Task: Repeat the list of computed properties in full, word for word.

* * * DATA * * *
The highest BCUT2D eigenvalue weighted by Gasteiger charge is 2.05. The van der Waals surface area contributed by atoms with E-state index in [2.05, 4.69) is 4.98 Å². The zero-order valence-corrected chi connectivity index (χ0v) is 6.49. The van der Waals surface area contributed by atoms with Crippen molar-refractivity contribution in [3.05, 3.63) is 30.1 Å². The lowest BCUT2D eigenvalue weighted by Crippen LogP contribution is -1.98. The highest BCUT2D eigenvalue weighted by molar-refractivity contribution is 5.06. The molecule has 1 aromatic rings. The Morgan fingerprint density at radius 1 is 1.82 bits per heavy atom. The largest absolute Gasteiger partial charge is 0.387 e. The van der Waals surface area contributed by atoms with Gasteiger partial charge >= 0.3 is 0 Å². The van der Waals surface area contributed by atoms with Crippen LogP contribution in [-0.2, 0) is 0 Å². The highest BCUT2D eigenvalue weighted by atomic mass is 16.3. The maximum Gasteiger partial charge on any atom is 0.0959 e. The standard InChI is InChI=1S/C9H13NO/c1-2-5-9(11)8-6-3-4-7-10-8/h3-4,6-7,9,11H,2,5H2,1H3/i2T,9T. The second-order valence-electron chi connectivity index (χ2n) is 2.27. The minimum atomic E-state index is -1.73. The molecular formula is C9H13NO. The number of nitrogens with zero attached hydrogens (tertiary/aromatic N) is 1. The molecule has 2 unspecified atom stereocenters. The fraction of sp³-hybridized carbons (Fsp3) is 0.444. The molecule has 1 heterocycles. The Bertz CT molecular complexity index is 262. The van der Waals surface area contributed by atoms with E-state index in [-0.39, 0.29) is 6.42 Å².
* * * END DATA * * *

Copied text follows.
The highest BCUT2D eigenvalue weighted by Gasteiger charge is 2.05. The van der Waals surface area contributed by atoms with E-state index in [2.05, 4.69) is 4.98 Å². The zero-order valence-corrected chi connectivity index (χ0v) is 6.49. The van der Waals surface area contributed by atoms with Crippen molar-refractivity contribution in [3.05, 3.63) is 30.1 Å². The lowest BCUT2D eigenvalue weighted by Crippen LogP contribution is -1.98. The highest BCUT2D eigenvalue weighted by molar-refractivity contribution is 5.06. The molecule has 1 aromatic rings. The Morgan fingerprint density at radius 1 is 1.82 bits per heavy atom. The largest absolute Gasteiger partial charge is 0.387 e. The van der Waals surface area contributed by atoms with Gasteiger partial charge >= 0.3 is 0 Å². The van der Waals surface area contributed by atoms with Crippen LogP contribution in [-0.2, 0) is 0 Å². The highest BCUT2D eigenvalue weighted by atomic mass is 16.3. The maximum Gasteiger partial charge on any atom is 0.0959 e. The standard InChI is InChI=1S/C9H13NO/c1-2-5-9(11)8-6-3-4-7-10-8/h3-4,6-7,9,11H,2,5H2,1H3/i2T,9T. The second-order valence-electron chi connectivity index (χ2n) is 2.27. The minimum atomic E-state index is -1.73. The molecular formula is C9H13NO. The number of nitrogens with zero attached hydrogens (tertiary/aromatic N) is 1. The molecule has 2 unspecified atom stereocenters. The fraction of sp³-hybridized carbons (Fsp3) is 0.444. The molecule has 1 heterocycles. The Bertz CT molecular complexity index is 262. The van der Waals surface area contributed by atoms with E-state index in [-0.39, 0.29) is 6.42 Å².